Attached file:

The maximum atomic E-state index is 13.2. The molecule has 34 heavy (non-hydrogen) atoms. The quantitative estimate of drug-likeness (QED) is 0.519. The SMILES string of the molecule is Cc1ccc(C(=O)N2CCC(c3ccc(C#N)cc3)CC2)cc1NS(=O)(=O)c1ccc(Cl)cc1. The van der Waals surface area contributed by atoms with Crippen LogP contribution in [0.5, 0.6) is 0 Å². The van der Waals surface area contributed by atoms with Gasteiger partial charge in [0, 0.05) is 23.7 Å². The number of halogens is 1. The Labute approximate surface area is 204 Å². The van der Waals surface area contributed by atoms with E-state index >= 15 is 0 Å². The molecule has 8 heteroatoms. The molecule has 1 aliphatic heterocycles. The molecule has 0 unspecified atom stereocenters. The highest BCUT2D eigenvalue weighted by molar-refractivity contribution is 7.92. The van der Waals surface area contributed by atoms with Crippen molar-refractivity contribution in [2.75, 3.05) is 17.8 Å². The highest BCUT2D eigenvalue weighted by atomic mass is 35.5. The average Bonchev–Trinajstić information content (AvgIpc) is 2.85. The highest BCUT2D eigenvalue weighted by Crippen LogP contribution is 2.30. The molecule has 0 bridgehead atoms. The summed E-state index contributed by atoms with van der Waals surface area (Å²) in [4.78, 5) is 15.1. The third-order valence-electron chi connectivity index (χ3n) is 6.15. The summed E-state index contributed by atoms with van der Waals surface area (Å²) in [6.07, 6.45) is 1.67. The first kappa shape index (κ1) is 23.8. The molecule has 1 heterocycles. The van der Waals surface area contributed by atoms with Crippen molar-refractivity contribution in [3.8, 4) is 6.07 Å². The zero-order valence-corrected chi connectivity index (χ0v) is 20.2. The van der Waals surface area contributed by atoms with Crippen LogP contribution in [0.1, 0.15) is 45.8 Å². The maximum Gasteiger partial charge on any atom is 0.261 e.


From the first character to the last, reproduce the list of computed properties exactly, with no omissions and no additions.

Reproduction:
The maximum atomic E-state index is 13.2. The molecule has 34 heavy (non-hydrogen) atoms. The quantitative estimate of drug-likeness (QED) is 0.519. The SMILES string of the molecule is Cc1ccc(C(=O)N2CCC(c3ccc(C#N)cc3)CC2)cc1NS(=O)(=O)c1ccc(Cl)cc1. The van der Waals surface area contributed by atoms with Crippen LogP contribution in [0.5, 0.6) is 0 Å². The van der Waals surface area contributed by atoms with Gasteiger partial charge in [0, 0.05) is 23.7 Å². The number of halogens is 1. The Labute approximate surface area is 204 Å². The van der Waals surface area contributed by atoms with E-state index >= 15 is 0 Å². The molecule has 8 heteroatoms. The molecule has 1 aliphatic heterocycles. The molecule has 0 unspecified atom stereocenters. The highest BCUT2D eigenvalue weighted by molar-refractivity contribution is 7.92. The van der Waals surface area contributed by atoms with Crippen molar-refractivity contribution in [2.75, 3.05) is 17.8 Å². The highest BCUT2D eigenvalue weighted by atomic mass is 35.5. The average Bonchev–Trinajstić information content (AvgIpc) is 2.85. The highest BCUT2D eigenvalue weighted by Crippen LogP contribution is 2.30. The molecule has 0 bridgehead atoms. The summed E-state index contributed by atoms with van der Waals surface area (Å²) in [4.78, 5) is 15.1. The third-order valence-electron chi connectivity index (χ3n) is 6.15. The summed E-state index contributed by atoms with van der Waals surface area (Å²) in [6.07, 6.45) is 1.67. The first kappa shape index (κ1) is 23.8. The molecule has 1 heterocycles. The van der Waals surface area contributed by atoms with Crippen molar-refractivity contribution in [3.8, 4) is 6.07 Å². The zero-order valence-corrected chi connectivity index (χ0v) is 20.2. The van der Waals surface area contributed by atoms with Crippen LogP contribution in [0.1, 0.15) is 45.8 Å². The maximum Gasteiger partial charge on any atom is 0.261 e.